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Crabs, Lobsters, Crayfish, and Shrimp on Ancient Coins
Apollonia Pontika, Thrace, c. 480 - 450 B.C.
A gorgoneion was a horror-creating apotropaic Gorgon head pendant. The name derives from the Greek word gorgós, which means "dreadful." The Gorgons were three sisters who had hair of living, venomous snakes, and a horrifying face that turned those who saw it to stone. Stheno and Euryale were immortal, but their sister Medusa was not, and was slain by Perseus. Zeus, Athena, Hellenistic kings and Roman emperors wore Gorgoneion for protection. Images of the Gorgons were also put upon objects and buildings for protection. A Gorgon image is at the center of the pediment of the temple at Corfu, the oldest stone pediment in Greece from about 600 B.C. GS91395. Silver drachm, Topalov Apollonia p. 586, 41; SNG BM 153; SNG Cop 454; SGCV I 1655; HGC 3.2 1323, VF, desirable early archaic type, toned, light marks, reverse die wear, typical ragged flan, weight 3.201 g, maximum diameter 14.2 mm, die axis 135o, Apollonia Pontica (Sozopol, Bulgaria) mint, c. 480/478 - 450 B.C.; obverse anchor flukes up, curved stock, crayfish left, A right; reverse archaic Ionian style gorgoneion (facing head of Medusa), snakes for hair, large open mouth, visible teeth, long protruding tongue; from the Maxwell Hunt Collection; $200.00 (€176.00)
Priapus, Mysia, 3rd Century B.C.
Palinurus Elephas is a spiny lobster, which is commonly caught in the Mediterranean Sea. Its common names include European spiny lobster, crayfish or cray (in Ireland), common spiny lobster, Mediterranean lobster and red lobster. Claws are much smaller than those of the American lobsters.GB76833. Bronze AE 19, cf. BMC Mysia p. 176, 3 - 5; SNG Cop 548; SNGvA 1435; SNG Tüb 2499; SNG BnF 2401 - 2402, F, centered on a tight flan, green patina, earthen encrustation, pin-prick pitting, weight 5.014 g, maximum diameter 18.9 mm, die axis 90o, Priapus (Karabiga, Turkey) mint, 3rd century B.C.; obverse laureate head of Apollo right; reverse ΠPIAΠHNΩN, lobster or crayfish right, control symbol below (off flan); rare; $85.00 (€74.80)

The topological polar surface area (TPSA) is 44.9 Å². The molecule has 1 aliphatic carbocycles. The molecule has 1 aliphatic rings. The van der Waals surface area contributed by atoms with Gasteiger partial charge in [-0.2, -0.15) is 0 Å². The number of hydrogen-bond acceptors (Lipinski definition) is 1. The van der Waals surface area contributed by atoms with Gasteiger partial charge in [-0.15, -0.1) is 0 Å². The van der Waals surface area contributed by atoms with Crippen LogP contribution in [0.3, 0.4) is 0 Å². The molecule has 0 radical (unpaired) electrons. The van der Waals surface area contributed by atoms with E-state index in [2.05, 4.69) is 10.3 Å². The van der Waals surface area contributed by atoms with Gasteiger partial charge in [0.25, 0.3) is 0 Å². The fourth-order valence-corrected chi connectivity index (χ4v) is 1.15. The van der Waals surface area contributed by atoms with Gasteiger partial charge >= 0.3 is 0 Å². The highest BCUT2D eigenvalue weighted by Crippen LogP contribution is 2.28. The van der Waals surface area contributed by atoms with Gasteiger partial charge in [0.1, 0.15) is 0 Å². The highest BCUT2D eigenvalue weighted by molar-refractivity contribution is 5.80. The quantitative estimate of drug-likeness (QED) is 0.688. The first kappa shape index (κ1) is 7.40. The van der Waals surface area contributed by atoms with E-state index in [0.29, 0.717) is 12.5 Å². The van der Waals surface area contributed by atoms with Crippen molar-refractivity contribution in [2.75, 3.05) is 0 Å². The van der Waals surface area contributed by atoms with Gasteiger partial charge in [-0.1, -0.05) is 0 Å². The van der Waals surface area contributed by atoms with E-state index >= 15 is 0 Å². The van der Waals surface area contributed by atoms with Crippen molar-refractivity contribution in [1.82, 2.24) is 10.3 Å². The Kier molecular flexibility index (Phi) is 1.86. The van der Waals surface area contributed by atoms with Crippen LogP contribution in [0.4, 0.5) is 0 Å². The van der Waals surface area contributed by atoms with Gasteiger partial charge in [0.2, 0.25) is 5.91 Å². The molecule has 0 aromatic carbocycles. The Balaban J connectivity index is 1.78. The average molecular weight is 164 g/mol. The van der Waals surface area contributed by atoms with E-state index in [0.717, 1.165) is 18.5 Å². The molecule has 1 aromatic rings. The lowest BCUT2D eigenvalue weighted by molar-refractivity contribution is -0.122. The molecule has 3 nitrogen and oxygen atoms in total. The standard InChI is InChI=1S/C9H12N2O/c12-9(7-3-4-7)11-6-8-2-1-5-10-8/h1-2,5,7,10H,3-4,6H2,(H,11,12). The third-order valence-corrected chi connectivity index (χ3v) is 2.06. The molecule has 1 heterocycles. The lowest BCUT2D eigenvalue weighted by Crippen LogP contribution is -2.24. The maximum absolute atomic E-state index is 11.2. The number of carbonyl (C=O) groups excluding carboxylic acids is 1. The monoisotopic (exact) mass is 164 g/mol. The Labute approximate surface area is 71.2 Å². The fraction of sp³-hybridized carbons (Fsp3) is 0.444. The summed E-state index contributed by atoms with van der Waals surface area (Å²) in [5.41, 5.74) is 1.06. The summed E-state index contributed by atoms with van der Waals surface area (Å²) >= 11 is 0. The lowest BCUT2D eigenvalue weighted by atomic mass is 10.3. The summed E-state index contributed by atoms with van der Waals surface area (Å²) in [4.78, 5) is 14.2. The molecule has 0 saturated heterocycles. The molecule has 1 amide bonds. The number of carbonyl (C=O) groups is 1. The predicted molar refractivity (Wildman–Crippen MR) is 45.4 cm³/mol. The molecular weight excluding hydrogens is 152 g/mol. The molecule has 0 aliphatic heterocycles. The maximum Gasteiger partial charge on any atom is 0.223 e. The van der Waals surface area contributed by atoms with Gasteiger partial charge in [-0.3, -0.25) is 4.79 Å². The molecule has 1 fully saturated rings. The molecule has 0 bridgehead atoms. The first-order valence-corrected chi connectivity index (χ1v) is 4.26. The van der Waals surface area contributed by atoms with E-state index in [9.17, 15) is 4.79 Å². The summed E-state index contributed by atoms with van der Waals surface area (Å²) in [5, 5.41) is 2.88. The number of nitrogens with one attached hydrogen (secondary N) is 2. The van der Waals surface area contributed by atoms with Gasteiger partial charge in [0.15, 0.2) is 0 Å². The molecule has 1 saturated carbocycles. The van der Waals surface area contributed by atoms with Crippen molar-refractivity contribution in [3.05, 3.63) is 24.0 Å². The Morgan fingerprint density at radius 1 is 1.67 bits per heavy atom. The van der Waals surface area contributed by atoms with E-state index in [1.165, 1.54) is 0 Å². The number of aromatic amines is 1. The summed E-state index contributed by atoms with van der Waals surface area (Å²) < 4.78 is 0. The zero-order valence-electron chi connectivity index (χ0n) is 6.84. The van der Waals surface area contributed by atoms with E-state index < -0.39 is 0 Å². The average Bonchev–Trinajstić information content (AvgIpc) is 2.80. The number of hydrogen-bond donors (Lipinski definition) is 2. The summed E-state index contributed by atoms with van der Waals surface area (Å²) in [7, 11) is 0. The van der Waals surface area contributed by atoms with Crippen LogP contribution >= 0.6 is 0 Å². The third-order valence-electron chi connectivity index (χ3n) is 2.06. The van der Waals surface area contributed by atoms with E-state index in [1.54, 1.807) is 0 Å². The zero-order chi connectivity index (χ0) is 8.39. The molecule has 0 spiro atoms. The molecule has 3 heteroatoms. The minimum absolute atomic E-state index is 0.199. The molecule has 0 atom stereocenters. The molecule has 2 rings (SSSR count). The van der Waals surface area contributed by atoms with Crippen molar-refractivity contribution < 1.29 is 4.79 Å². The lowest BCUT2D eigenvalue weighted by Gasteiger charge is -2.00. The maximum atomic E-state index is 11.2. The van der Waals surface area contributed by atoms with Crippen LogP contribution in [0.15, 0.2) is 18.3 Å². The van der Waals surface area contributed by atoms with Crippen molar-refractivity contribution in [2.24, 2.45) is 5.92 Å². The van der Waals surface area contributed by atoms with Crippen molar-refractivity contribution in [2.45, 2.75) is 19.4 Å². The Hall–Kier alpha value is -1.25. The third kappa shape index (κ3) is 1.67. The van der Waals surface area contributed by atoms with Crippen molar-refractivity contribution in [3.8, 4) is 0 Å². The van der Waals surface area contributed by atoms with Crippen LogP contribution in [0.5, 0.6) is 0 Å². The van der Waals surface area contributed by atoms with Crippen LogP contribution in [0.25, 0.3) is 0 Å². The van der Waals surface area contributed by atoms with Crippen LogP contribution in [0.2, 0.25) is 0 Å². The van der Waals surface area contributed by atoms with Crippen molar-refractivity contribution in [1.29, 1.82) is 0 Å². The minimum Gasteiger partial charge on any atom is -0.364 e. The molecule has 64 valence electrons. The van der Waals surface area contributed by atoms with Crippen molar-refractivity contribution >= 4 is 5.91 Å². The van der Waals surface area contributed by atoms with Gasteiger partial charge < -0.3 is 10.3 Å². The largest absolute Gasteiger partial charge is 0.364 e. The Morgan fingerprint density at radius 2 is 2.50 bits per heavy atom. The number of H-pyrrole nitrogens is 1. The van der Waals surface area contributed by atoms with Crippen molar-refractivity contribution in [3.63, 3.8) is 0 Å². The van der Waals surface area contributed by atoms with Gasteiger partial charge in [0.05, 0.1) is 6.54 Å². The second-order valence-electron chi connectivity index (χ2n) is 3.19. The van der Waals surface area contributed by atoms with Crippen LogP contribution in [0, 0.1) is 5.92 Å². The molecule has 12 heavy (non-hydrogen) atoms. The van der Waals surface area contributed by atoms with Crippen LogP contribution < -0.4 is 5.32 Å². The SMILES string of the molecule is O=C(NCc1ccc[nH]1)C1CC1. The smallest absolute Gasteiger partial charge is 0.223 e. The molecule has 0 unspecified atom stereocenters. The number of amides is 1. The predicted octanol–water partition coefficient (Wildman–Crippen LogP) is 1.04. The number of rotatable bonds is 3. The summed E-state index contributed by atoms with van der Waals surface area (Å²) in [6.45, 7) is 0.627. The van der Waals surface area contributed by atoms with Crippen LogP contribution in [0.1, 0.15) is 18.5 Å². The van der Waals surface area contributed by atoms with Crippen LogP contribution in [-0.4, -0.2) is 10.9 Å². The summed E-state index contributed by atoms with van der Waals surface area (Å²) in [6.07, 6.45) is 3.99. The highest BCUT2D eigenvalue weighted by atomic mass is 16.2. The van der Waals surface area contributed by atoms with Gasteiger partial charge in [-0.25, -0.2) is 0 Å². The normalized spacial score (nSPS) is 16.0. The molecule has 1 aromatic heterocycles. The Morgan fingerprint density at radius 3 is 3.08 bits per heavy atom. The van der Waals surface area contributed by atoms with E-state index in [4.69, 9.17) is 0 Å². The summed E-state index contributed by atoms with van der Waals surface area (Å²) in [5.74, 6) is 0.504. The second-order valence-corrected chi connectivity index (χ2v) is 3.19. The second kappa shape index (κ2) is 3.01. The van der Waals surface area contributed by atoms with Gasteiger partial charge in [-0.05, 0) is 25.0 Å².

Motya, Sicily, c. 409 - 397 B.C.
Motya was an ancient and powerful city on an island off the west coast of Sicily, between Drepanum (modern Trapani) and Lilybaeum (modern Marsala). The island was renamed San Pantaleo in the 11th century by Basilian monks. It lies in the Stagnone Lagoon, and is within the comune of Marsala. The island is nearly 850 metres (2,790 ft) long and 750 metres (2,460 ft) wide, and about 1 kilometer (0.62 mi) (six stadia) from the mainland of Sicily. It was joined to the mainland in ancient times by an artificial causeway (paved road), by which chariots with large wheels could reach the town. The remarkable and exquisite Motya Charioteer marble sculpture found in 1979 is world famous and is on display at the local Giuseppe Whitaker museum. GI85822. Bronze onkia, Jenkins Punic pl. 23, 14; Campana 30; CNS 10 (Eryx); HGC 2 947, F, green patina, tight flan, weight 1.690 g, maximum diameter 10.6 mm, die axis 0o, Motya mint, c. 409-397 BC; obverse bearded male head right; reverse crab seen from above; ex Moneta Numismatic Services; $60.00 (€52.80)
Priapus, Mysia, 3rd Century B.C.
Palinurus Elephas is a spiny lobster, which is commonly caught in the Mediterranean Sea. Its common names include European spiny lobster, crayfish or cray (in Ireland), common spiny lobster, Mediterranean lobster and red lobster. Claws are much smaller than those of the American lobsters.GB84157. Bronze AE 19, cf. BMC Mysia p. 176, 3 - 5; SNG Cop 548; SNGvA 1435; SNG Tüb 2499; SNG BnF 2401 - 2402, aF, well centered, rough, weight 4.392 g, maximum diameter 18.7 mm, die axis 90o, Priapus (Karabiga, Turkey) mint, 3rd century B.C.; obverse laureate head of Apollo right; reverse ΠPIAΠHNΩN, lobster or crayfish right, uncertain control symbol below; rare; $50.00 (€44.00)
Akragas, Sicily, c. 425 - 406 B.C.
Akragas was founded early in the 6th century by colonists from Gela. It was second only to Syracuse in importance on Sicily but was sacked by the Carthaginians in 406 B.C. It was renamed Agrigentum after it fell to Rome in 210 B.C. GI89172. Bronze tetras, Calciati I p. 181 ff., 55; SNG Cop 77; SNG ANS 1045; SNG München 133; SNG Morcom 523; HGC 2 140, aF, weight 8.356 g, maximum diameter 21.3 mm, die axis 180o, Akragas (Agrigento, Sicily, Italy) mint, c. 425 - 406 B.C.; obverse AKPA, eagle standing right, wings open, head down, hare in its talons; reverse crab seen from above, three pellets over crayfish left below; ex CNG; $40.00 (€35.20)